Maybe it helps to mention that I have contributed a partially revised translation before at, which was accepted. Iblardi (talk) 22:11, 26 April 2008 (UTC)

"Cover of Systema Naturae"

The image is probably the title page of the book, and not the cover, right? The caption should be changed, if so. --Cam 01:53, 17 November 2005 (UTC)


In the article, it is stated that the year of ennoblement is 1757. Where is the source for that year? In the introduction to the Facsimile edition of Species Plantarum (Ray Society, 1957), William Stearn writes it's 1761 (p. 14). Or did it take the special committee 4 years to grant him his title after the King ennobled Linnaeus? If there won't be a source for that date, I'll change the year in the article. Wikiklaas 17:50, 22 March 2006 (UTC)

He was ennobled by the king in 1757, but it apparently needed confirmation by the Council of State (Riksrådet), which for some reason happened only in 1762 (not 1761), according to the article on Linnaeus in Svenskt biografiskt lexikon (the Swedish counterpart of the ODNB) by Gunnar Eriksson, one of the leading Swedish historians of science. Note that this is the so-called Age of Freedom in Swedish history when the king had very little power. up◦land 18:15, 24 March 2006 (UTC)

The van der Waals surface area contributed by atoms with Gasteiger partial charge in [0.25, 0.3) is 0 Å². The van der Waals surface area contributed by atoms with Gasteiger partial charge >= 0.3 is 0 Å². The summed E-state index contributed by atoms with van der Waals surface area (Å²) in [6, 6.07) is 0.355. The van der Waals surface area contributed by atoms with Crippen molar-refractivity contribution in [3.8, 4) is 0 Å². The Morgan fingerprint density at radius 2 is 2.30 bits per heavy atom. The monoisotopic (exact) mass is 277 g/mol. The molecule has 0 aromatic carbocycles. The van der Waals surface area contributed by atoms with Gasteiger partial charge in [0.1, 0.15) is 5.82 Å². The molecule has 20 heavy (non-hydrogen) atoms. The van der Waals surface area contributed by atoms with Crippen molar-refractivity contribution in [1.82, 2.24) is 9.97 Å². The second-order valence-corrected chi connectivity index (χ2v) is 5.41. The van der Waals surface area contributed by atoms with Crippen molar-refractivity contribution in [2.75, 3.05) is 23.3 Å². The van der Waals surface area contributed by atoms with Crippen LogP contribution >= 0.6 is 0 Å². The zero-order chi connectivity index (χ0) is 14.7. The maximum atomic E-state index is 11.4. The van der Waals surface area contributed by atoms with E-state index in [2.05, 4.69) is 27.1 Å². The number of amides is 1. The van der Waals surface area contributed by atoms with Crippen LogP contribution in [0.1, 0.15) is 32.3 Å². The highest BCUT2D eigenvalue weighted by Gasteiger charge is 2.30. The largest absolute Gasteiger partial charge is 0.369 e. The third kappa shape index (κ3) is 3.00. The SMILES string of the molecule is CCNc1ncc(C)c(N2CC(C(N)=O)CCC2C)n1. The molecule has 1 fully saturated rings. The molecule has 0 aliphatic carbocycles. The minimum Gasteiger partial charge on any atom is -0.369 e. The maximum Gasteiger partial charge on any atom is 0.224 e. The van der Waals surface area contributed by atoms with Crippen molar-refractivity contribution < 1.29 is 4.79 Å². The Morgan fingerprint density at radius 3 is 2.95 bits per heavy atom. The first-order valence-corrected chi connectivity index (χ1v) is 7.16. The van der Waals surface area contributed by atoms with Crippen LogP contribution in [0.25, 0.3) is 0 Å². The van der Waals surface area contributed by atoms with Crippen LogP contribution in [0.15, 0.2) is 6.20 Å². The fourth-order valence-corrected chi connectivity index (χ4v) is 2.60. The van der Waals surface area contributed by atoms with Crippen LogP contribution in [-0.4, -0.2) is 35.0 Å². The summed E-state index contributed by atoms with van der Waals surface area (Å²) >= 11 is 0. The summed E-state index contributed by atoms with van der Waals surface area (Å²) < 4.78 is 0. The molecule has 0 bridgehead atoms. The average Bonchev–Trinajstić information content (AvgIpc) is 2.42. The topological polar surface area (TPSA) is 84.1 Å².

Although Gunnar Eriksson is a leading historian of science i doubt that is right in detail in this case, myself being a Swedish history interested LL.M. The right to enoble has in Sweden been in the Regents personal fons honorum as long as it was praticed. It has never needed the approval or consent of any other body of the government. However, to be a proper Swedish noble, with full prerogatives, one would need introduction at the Swedish House of Knights. It often took some time from the moment where the enobled got the letters patent from the Regent until the introduction took place at the House of Knights. This was due to different factors. Mainly, the House of Knights demanded a substantial fee for the introduction. Not everybody could afford or wanted to pay this at once. At other times, when the nobility thought that the Regent had practised enoblement in to large scale, they were also reluctant to make new introductions, althoug they in theory had no power to block them. —Preceding unsigned comment added by (talk) 10:40, 31 August 2007 (UTC)
This is very usefull and to-the-point information. Indeed I already read about the 'Frihetstid' (1719-1772) but I did not realise the consequences. Thank you Uppland. - Wikiklaas 20:23, 24 March 2006 (UTC)

Binomials and species names

In the article, section biography, in the discussion on Systema naturae it reads: